THEY may have only just kicked off their comeback gigs but the Bay City Rollers are already lining up to take America by storm all over again.
Talks are under way for the band to play New York’s iconic Madison Square Garden in 2016, it has emerged.
While the trio played their first reunion gig last night at Glasgow’s Barrowland and head to Edinburgh’s Usher Hall on Sunday, next year’s festive period is already set to be even bigger for the Rollers.
Les McKeown, Alan Longmuir and Stuart Wood revealed in September that they were getting back together, and they hope to perform at Glasgow’s SSE Hydro next Christmas.
“I can’t believe the way things have gone,” said Les. “It will be brilliant to play such an amazing place as the Hydro. And our management have been in talks about dates in Japan and the States, including Los Angeles and Madison Square Garden, which I’d absolutely love.”
Next Christmas’s Hydro gig will be part of an arena tour in recognition of the band’s pulling power. And it will just be part of an amazing 2016, with a host of TV shows planned and a new album due.
The concerts over the next ten days will also include Manchester and London.
Speaking before last night’s show, Les said it was sure to be an emotional affair almost four decades after they all last played together.
“I won’t be nervous as I’m so at home on stage,” said Les.
“I only ever got nervous on my driving test and first dates. It will hit me afterwards though, and I’ll probably come off and burst into tears in my wife’s arms.”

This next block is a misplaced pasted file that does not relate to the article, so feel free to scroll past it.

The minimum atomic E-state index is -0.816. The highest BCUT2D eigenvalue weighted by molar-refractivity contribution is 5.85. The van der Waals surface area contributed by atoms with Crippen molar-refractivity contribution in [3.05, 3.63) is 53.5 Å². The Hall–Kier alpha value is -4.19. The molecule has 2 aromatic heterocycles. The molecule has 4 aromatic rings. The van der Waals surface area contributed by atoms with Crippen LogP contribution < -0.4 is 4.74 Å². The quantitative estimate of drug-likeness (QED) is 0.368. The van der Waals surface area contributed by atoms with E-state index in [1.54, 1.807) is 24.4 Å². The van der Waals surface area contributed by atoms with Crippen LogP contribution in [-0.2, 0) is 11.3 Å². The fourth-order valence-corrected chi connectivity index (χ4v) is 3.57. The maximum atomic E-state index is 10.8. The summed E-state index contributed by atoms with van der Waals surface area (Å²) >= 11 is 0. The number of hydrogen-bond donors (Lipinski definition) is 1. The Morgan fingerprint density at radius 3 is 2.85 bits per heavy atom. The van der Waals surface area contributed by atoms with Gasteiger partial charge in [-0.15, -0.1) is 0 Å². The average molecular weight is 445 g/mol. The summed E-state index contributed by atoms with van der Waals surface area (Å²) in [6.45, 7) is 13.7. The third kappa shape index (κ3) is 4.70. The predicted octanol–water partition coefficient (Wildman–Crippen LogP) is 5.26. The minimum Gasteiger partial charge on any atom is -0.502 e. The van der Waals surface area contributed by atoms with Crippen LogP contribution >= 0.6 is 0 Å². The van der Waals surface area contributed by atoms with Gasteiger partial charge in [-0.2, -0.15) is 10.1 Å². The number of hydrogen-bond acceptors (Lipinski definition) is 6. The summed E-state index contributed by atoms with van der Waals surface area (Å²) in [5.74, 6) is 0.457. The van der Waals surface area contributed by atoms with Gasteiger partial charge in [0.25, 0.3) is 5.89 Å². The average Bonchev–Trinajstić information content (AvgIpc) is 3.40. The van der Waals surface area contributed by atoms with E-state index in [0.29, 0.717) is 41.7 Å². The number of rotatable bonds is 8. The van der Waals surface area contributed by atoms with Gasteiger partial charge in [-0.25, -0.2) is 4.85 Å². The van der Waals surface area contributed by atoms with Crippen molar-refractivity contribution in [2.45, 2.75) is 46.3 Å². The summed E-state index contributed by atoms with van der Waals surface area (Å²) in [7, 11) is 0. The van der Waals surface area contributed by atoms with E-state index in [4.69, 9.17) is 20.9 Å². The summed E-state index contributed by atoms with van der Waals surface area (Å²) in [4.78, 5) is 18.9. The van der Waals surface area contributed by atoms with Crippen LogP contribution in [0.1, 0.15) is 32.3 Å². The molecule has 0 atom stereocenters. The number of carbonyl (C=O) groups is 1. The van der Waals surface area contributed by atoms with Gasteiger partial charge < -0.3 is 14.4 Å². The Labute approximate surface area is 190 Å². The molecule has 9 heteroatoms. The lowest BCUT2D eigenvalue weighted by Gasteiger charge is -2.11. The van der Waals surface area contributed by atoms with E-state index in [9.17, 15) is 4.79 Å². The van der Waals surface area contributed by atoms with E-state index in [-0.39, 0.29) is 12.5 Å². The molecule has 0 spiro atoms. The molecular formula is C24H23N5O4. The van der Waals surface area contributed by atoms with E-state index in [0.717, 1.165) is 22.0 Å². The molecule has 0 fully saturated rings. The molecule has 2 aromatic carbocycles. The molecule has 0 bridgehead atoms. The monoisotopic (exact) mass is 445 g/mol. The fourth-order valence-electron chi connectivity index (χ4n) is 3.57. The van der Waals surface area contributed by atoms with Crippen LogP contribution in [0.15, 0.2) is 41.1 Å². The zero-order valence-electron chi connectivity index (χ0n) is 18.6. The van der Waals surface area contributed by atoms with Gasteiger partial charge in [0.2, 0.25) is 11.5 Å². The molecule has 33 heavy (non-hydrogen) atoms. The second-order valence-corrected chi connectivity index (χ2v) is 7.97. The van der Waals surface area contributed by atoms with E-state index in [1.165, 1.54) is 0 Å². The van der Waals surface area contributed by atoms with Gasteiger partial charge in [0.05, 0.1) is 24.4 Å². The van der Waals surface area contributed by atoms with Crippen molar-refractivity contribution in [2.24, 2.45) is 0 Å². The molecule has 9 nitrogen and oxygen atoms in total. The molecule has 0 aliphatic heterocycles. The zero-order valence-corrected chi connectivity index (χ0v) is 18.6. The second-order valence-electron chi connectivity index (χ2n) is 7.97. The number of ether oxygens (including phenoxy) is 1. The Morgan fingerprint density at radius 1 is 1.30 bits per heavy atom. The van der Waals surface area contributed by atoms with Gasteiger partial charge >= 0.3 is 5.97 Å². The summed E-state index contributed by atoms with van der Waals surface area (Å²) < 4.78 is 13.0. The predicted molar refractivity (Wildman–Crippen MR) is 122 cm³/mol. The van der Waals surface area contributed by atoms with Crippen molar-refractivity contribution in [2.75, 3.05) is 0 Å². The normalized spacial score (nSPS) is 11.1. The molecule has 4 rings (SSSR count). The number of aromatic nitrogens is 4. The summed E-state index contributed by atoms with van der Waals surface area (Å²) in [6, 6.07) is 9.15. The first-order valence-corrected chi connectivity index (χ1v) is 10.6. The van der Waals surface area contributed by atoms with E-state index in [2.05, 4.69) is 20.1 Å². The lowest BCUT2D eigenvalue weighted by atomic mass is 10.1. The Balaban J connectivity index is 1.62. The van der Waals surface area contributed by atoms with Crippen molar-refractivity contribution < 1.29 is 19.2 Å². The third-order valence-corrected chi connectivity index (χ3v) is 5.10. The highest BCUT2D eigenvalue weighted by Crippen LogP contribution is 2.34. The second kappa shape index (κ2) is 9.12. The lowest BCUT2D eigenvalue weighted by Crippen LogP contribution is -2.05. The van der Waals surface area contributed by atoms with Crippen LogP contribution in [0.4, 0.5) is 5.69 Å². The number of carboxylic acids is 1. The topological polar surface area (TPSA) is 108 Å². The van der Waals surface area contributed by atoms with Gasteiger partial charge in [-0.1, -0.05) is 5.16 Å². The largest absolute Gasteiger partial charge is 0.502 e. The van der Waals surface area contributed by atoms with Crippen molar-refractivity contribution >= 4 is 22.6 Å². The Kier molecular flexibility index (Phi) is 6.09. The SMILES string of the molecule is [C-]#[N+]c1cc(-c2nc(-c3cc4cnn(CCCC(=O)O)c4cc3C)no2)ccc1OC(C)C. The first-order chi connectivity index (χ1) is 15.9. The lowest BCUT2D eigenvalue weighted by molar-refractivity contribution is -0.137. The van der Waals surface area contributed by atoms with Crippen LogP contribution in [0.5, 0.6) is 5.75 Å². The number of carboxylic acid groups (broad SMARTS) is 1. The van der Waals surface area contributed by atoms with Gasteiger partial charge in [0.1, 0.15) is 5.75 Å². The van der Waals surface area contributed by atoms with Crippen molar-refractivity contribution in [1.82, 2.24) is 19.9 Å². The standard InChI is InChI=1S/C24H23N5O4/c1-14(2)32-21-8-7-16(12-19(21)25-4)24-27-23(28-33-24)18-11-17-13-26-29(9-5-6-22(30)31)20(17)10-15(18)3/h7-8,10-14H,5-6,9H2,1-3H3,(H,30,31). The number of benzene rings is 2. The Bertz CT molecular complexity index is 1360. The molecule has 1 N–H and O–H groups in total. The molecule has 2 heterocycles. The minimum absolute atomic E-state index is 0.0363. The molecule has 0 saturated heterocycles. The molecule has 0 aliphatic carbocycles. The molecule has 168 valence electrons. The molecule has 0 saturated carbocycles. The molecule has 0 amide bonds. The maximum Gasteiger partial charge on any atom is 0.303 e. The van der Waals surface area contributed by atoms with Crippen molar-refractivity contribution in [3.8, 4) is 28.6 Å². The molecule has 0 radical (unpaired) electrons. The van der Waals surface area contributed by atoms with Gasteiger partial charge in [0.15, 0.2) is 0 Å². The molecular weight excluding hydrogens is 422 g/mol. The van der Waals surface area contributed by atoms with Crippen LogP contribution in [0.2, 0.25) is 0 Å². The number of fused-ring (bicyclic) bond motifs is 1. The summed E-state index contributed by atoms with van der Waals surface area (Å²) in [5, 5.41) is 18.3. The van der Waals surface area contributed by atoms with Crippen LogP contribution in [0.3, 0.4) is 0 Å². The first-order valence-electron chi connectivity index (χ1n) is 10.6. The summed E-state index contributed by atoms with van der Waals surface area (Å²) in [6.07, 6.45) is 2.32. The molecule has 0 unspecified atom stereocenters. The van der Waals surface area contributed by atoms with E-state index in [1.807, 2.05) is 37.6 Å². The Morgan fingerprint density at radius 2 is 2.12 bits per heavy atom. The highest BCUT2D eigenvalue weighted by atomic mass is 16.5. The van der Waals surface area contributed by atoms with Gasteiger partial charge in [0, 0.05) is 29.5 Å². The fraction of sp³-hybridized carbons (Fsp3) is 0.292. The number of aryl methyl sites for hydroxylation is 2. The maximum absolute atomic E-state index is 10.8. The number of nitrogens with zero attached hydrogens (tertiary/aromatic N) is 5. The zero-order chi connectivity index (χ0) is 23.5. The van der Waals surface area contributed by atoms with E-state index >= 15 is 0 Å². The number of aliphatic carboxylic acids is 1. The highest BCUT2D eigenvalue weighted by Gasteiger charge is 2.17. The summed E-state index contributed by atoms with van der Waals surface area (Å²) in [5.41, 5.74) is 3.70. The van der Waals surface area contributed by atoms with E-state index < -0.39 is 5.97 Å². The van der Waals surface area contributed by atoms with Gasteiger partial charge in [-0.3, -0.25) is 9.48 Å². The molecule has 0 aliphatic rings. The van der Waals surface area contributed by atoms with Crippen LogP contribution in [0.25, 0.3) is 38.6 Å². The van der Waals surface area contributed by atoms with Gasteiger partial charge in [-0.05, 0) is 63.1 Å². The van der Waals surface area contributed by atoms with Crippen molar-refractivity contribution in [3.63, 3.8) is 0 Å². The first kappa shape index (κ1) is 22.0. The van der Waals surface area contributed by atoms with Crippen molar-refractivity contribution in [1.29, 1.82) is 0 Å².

Meanwhile, the gigs could be a breakthrough for unknown 19-year-old Lucia Fontaine, from Glasgow, who will be the support act.
“When I first saw her I was blown away,” added Les.
“I tipped off Alan and Woody and they agreed this girl is something special. So we wanted to give her a chance to play to the bigger crowds she deserves.”
The Bay City Rollers – whose pop anthems Shang-a-lang, Bye Bye Baby and Saturday Night saw them become global superstars – were last month honoured at the Scottish Music Awards ceremony in Glasgow as “living legends”.
The reunion, which comes nearly 30 years after the band split when McKeown decided to go solo, will also see them release a new album.
Founding member Alan Longmuir told previously how he was overwhelmed at the thought of returning to the Usher Hall. “If it wasn’t for the Edinburgh fans supporting us in the early days and following us, Rollermania would never have happened,” he said.